If the expense can be directly related to your job hunt, document it.

Documentation

Keep track of all your job related expenses to substantiate your deductions. Here are some hints:

  1. Keep a log of your activities. A small note book or calendar can be a handy tool to log your activities.
  2. Keep receipts and canceled checks. You’ll need to document the deductibility of your expenses.
  3. Keep copies of job ads. This will help you defend the search is in your present line of work.
  4. Keep potential employer letters. This will show that your expenses are legitimate.

Don’t forget to keep track of other miscellaneous expenses to help cross your 2% threshold. Once the threshold is met, each incremental dollar could result in a reduction in your taxes. Other common miscellaneous deductions include; union dues, continuing education related expenses, uniforms, special work clothing, expenses for the production of income, tax preparation fees, and hobby expenses.

http://safeharboraccounting.com/

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FBAR TDF90-22.1 Deadline

May is over and June represents another filing deadline for persons who have foreign bank
accounts and investments

Some things to remember to prepare Form TD F 90-22.1, Report of Foreign Bank and
Financial Accounts, commonly referred to as FBAR, for calendar year 2011:

1. Make sure to use the most current version of the form (dated January 2012) to ensure the
filing is not rejected by FinCEN. The government does not process expired versions of this
form.

2. Calendar 2011 FBARs must be received by Treasury on or before the June 30 due date in
order to be considered timely filed. Therefore, one should plan accordingly and file the
FBAR in sufficient time in advance of the due date. No extension of time is permitted. The
familiar mailbox rule that applies for income tax returns is not applicable with respect to
FBAR.

3. For those who are able, consider the use of the BSA E-Filing system to electronically
submit the calendar 2011 FBAR. Electronic filing of FBAR is only currently available by the
actual FBAR filer, and is not yet available for practitioners to file on behalf of their clients for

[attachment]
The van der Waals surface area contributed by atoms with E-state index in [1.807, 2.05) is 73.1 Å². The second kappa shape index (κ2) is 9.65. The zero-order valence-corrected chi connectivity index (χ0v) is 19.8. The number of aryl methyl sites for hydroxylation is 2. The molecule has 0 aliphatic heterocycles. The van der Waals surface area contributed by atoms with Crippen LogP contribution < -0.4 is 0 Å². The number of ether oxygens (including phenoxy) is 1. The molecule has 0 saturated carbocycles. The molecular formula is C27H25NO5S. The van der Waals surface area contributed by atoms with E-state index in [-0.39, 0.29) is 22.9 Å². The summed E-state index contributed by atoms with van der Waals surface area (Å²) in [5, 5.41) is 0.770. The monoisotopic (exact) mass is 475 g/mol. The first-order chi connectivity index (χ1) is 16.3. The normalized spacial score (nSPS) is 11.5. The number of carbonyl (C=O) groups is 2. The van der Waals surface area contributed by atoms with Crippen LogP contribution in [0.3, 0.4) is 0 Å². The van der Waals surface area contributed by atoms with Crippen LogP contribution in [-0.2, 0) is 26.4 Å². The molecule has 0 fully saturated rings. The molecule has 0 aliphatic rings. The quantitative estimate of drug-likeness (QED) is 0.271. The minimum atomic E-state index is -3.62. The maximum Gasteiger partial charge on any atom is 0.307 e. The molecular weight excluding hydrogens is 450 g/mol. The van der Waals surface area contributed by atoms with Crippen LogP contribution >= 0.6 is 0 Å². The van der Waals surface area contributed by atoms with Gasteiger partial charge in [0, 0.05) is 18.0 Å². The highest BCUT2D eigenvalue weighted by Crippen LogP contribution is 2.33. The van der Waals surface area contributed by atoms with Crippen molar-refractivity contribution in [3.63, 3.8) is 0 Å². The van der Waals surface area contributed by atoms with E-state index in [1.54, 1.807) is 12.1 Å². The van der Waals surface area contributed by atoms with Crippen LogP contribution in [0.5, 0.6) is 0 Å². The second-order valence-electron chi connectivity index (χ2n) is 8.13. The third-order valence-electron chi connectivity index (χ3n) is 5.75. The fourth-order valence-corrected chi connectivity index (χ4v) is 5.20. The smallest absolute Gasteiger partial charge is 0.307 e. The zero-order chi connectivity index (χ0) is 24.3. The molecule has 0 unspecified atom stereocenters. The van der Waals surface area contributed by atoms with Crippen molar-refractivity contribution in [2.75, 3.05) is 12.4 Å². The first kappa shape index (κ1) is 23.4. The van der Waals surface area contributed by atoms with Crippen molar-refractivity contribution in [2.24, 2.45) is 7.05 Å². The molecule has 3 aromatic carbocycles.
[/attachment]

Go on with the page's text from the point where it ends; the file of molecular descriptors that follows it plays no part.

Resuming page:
calendar 2011 FBARs. All should keep in mind that FinCEN is moving forward with plans
to require mandatory electronic filing for all FBARs in the future.

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Filed under CPA South Florida, Deerfield Beach CPA, South Florida CPA, Tax Planning

Common Payroll Mistakes

1. Classification of Employees as Independent Contractors
2. Failure to Subject Vendor Payments to Backup Withholding
3. Failure to Issue Form 1099s
4. Not Including the Fair Market Value of Gift Cards,
Prizes and Awards in Employees’ Income
5. Failing to Timely Deposit Withheld Taxes
6. Incorrectly Handling Expense Reimbursements
7. Not Including the Appropriate Value of Taxable Fringe Benefits
in Employees’ Income

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Filed under CPA South Florida, Deerfield Beach CPA, South Florida CPA

Patient Protection and Affordable Care Act of 2010

Starting in 2013, an increased Medicare tax will apply to high income taxpayers and a new Medicare contribution tax will apply to investment income.

The changes enacted by the Patient Protection and Affordable Care Act, as amended by the Health Care and Education Reconciliation Act, will be partially financed by an increase in the Medicare Hospital Insurance (“HI”) tax on employees and self employed individuals and the imposition of a 3.8 percent Medicare contribution tax on net investment income, both beginning in 2013.

With respect to trade or business income from partnerships, LLCs and Subchapter S corporations, the income attributed to the taxpayer will not be excluded from investment income unless the taxpayer materially participates in the activities of the trade or business in accordance with the passive activity rules. Investment income from the investment of working capital of a trade or business is subject to the same general rules as under the passive activity rules.